The trickle-down theory, also known as supply-side theory, is the idea - largely hated but still beloved by policy makers - that wealth 'trickles down' from the top to other levels of society.
The theory goes that if you provide tax cuts and investment incentives to business and the wealthy, business and investment increase and thereby provide economic benefit to everyone else.
There has always been opposition to this theory, and it has always been up for parody. Since the GFC, dissent has grown with the Occupy Wall Street movement and its powerful theme: "We are the 99%" . Current bestseller 'Capital in the Twenty-First Century' posits that instead of trickling down, wealth tends to accumulate at the top and stay there, forcing an ever-growing gap between rich and poor that threatens political and social stability.
Policy makers have a hard job these days. The world is more difficult to run because we all know now how complex it is. The digital world (24-hour news, social media, democratised commentary) doesn't give politicians a break. The Great Recession continues and shows no real sign of ending. And following the ambiguous results of stimulus programs since 2008, stimulus is out and economic tough love is back in.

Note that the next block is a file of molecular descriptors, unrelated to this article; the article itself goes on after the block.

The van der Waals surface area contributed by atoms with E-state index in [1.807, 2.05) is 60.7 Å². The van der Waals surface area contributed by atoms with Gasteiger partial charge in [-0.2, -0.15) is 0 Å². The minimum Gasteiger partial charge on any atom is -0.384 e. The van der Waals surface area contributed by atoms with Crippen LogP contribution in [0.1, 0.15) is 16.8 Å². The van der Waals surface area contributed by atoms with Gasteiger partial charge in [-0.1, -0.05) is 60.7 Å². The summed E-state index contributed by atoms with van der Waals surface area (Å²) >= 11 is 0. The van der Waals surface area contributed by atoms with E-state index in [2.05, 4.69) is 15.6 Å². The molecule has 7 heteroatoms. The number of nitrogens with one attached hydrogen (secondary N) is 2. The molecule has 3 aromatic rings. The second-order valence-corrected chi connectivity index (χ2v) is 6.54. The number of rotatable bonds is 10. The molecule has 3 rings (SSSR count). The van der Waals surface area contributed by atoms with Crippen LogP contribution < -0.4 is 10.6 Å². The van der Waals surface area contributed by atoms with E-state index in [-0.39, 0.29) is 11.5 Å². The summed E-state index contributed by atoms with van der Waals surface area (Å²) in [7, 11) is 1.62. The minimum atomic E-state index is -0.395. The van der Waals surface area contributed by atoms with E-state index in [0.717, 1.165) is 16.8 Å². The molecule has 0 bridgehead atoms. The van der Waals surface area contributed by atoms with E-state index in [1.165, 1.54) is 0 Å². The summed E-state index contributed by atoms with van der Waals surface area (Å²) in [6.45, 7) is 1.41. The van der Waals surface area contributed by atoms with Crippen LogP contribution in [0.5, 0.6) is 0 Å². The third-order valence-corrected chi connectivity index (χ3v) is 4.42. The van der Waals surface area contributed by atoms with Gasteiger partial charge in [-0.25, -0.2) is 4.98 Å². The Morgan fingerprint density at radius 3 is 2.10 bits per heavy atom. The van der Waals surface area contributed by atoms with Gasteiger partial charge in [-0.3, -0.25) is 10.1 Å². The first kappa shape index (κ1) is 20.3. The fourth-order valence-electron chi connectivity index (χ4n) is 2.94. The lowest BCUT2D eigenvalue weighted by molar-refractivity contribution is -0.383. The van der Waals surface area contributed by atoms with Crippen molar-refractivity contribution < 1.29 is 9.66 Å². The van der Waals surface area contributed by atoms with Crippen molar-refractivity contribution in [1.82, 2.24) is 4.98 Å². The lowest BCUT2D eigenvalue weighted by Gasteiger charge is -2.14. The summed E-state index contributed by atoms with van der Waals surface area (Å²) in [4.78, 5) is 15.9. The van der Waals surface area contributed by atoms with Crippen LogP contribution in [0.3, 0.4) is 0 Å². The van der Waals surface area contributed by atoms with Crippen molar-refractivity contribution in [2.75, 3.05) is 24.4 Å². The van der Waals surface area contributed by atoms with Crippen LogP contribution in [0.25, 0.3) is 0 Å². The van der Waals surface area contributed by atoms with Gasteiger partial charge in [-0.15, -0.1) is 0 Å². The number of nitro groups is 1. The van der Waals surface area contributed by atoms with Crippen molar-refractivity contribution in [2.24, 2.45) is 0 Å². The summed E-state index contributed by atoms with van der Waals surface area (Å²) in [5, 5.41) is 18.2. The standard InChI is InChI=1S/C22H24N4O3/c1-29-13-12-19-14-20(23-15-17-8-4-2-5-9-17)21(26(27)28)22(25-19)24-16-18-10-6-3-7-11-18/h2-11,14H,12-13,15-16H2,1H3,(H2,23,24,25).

We know we can't go back to high levels of taxation and over-regulated economies. Having lived in a stagnant, isolated economy (New Zealand pre-deregulation) I remember it doesn't work. But I also lived in an economy going through the throes of deregulation (New Zealand under 'Rogernomics') and it was painful to see the impacts: people suffering the blows of sudden, wrenching change and the government seemingly heartless in response.
So the market can't be left to run unfettered. Some level of 'tax-and-spend' is necessary to regulate, ensure a modicum of fairness, and pay for necessary infrastructure and services.
The trickle-down effect may work a little, but it's not very effective and it's not a solution in itself for managing an economy.
Here's my view of the trickle-down effect: